When you start the game, you can either use preset old school options for modern, original, console, or custom builds. It defaults to modern, but you can tweak things manually and individually here. Aside from that, I still love how the original game is presented on the bottom right of the screen while you’re playing with 3D visuals. I didn’t play much of the recent updates, but Wizardry: Proving Grounds of the Mad Overlord 1.0 feels quite a bit more polished and stable than the early access build I played.

On Steam Deck, Wizardry: Proving Grounds of the Mad Overlord runs without issues out of the box, but I recommend manually setting it to 800p. It is capped at 60fps as far as I can tell on Steam Deck regardless of your display refresh rate. It has no trouble running at 60fps, but you can play it at 30fps if you’d like to save some battery. I stuck to 60fps on Steam Deck. The Switch version also looks nice, but it has more input lag and is capped at 30fps. It isn’t a bad experience, and I’ll be getting the Japanese physical release when it goes up for pre-order for sure.

Ahead of Shaun’s full review, I recommend reading his extended interview about Wizardry: Proving Grounds of the Mad Overlord with Robert Woodhead and Digital Eclipse here.

Ouros Steam Deck Review

In this busy month of massive RPGs or tons of quality indie releases, it is always good to find something to play as a way to relax. Ouros from developer Michael Kamm has been that game for me over the last few days. It is a spline-based puzzle game shipping with over 120 puzzles, elegant visuals, and relaxing music.

The early puzzles introduce you to the basic mechanics of pulling orbs apart to form curves. Your aim is to form a curve for a moving orb to glide on a specific path. With each new level or area, more modifiers are added requiring different approaches to what looks simple. If you aren’t a fan of puzzle games like this, Ouros won’t change your mind, but I can’t imagine it won’t be worth the low asking price for the few hours you get out of it.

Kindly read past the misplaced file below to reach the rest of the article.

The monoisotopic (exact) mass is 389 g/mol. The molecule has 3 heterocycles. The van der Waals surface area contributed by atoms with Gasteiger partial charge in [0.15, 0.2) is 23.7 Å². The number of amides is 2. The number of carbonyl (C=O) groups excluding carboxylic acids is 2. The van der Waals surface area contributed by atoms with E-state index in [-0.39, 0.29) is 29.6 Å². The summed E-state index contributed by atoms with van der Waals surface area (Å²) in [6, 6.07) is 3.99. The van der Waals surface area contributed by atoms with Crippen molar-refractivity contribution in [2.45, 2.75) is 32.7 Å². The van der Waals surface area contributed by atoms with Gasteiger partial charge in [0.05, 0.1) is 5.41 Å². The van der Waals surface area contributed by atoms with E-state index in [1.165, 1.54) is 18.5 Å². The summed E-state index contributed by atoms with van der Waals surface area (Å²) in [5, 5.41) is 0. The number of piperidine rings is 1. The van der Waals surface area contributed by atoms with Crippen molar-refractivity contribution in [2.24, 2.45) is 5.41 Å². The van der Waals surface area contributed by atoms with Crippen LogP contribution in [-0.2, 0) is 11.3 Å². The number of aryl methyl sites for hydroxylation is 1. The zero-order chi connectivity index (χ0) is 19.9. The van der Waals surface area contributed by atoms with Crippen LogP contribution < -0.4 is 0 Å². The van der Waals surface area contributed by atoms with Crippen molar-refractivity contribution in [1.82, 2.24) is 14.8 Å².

On Steam Deck, Ouros boots up at 16:9, but it actually has full 16:10 800p support. It runs perfectly in handheld mode at 90fps and plays fully with touch or virtual mouse controls. I don’t recommend using a controller for this, and it feels suited to handheld play with touch support. I hope it does get a mobile port because I prefer playing games like this on my iPad. Until then, it is great on Steam Deck in handheld mode.

Ouros is a relaxing and great puzzle game that feels like something we’d see hit iPad a decade ago in a good way. It plays perfectly on Steam Deck with full touchscreen support, and has enough accessibility in its progression and hint system to be a great introduction to puzzle games as well.

Ouros Steam Deck Review Score: 4.5/5

Witch and Lilies Steam Deck Review

Witch and Lilies is a game I first learned about when my friend wrote about it. I adore the Etrian Odyssey series, and Witch and Lilies felt like a good blend of relationship building with a dungeon RPG. It finally launched on Steam Early Access last week, and I’ve been playing it on Steam Deck to see how it plays and feels in its current state.

Witch and Lilies is clearly Etrian Odyssey inspired. In fact, it feels like a more accessible and relationship-focused take on the Etrian Odyssey series. The mapping is automatic here with no manual mapping option that I see. The early access version ships with the main story complete, but it has a lot of planned updates to address game balance (this needs addressing soon), and the updates that have been released since launch have already addressed two of my biggest issues. The first was text speed and skipping, and the second was the frame limiter.